Cleveland Indians 2009 Season Preview

Bare KnucksAnalyst IMarch 16, 2009

The Cleveland Indians were the definition of mediocrity in the 2008 season, finishing 81-81, good enough for third place in the AL Central. A year after winning the division and falling one win short of reaching the World Series, the Indians found themselves in a rebuilding phase to some extent.

C.C. Sabathia, a stalwart in the Indians rotation for over seven years, was traded to the Milwaukee Brewers midway through 2008. The main return in that deal was Matt LaPorta, an exceptional hitting left field prospect from the Brewers farm system. This deal will be a positive for Cleveland in the long run, but obviously hurt their team during the duration of last year.

The Indians struggled on the road, finishing nine games under .500, ultimately leading to their demise. Offensively, the Indians were led by Shin-Shoo Choo, who hit .309 with 68 RBI and 66 runs scored. Without a stolen base threat, the Indians found themselves one-dimensional offensively with no player finishing with double-digit steals aside from Grady Sizemore, who had 38. Cliff Lee was the big story for the 2008 Indians, winning the Cy Young Award after finishing with a 22-3 record and a 2.54 ERA.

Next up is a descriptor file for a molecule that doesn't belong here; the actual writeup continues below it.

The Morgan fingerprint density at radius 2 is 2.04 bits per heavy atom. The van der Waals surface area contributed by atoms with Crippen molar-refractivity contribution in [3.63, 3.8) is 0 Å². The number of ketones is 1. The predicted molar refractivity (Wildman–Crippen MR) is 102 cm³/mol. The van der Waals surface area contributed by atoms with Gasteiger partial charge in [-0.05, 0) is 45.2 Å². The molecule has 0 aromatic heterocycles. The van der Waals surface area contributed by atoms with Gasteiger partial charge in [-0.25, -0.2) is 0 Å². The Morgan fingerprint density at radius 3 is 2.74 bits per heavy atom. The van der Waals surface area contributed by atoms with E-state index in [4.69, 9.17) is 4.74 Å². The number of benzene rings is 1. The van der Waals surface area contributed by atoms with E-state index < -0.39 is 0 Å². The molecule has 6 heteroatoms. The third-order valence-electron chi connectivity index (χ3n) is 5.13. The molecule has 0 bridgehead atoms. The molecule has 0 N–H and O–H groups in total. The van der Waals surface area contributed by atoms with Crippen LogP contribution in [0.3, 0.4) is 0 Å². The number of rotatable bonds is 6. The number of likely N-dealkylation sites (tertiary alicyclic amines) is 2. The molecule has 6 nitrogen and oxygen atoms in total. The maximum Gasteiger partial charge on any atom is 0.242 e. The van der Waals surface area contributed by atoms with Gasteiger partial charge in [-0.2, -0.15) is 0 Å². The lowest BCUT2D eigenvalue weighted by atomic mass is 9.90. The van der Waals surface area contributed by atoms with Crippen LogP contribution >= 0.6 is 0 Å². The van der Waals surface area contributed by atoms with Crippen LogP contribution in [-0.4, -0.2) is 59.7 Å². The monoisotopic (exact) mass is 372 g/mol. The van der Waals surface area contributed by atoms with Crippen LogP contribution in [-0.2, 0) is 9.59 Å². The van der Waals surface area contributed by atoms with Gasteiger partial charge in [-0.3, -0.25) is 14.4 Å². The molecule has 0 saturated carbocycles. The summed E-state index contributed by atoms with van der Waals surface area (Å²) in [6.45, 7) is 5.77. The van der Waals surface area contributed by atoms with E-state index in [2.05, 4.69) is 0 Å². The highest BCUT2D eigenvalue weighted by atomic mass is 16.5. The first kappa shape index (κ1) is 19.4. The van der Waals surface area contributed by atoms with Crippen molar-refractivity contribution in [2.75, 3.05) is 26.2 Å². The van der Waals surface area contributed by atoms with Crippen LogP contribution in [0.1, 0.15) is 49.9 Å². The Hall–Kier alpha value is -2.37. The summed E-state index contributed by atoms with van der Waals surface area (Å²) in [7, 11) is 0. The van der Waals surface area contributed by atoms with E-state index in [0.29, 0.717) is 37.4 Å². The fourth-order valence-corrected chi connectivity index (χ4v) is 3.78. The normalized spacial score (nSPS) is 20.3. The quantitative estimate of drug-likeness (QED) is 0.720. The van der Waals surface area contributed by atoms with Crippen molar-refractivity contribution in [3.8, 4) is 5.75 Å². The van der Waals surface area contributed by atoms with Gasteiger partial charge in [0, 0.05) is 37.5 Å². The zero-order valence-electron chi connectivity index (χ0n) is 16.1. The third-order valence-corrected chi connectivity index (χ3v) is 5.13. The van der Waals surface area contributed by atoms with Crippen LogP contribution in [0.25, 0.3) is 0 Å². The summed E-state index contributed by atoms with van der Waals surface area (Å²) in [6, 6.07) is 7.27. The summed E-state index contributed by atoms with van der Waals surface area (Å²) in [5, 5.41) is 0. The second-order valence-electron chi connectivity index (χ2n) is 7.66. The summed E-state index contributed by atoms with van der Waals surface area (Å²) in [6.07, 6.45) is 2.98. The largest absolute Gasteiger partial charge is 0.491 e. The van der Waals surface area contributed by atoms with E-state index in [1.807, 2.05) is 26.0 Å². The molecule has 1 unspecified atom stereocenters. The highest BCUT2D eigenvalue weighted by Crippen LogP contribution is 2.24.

Cleveland Indians 2009 Preview

Aside from Cliff Lee and Fausto Carmona, the Indians head into 2009 with major questions regarding their starting pitching staff, questions that should lead to a poor finish in what should be a mediocre AL Central Division.

Whether Indians fans want to believe it or not, Cleveland is in a rebuilding phase. The Indians feature arguably the best center fielder in all of baseball in Grady Sizemore. Sizemore hit only .268 in 2008, but managed to slug 33 home runs and produce 90 RBI, very impressive numbers. Sizemore and Choo should anchor an impressive outfield, but a lack of pitching depth will inevitably do in the 2009 Cleveland Indians.

The three through five spots in the rotation will likely feature a mixture of Aaron Laffey, Jeremy Sowers, Anthony Reyes, Scott Lewis, and Carl Pavano, a list of names that doesn’t exactly strike fear in the hearts of opposing hitters. Look for Cleveland to surprisingly finish dead last in the balanced but mediocre division due to a lack of pitching.

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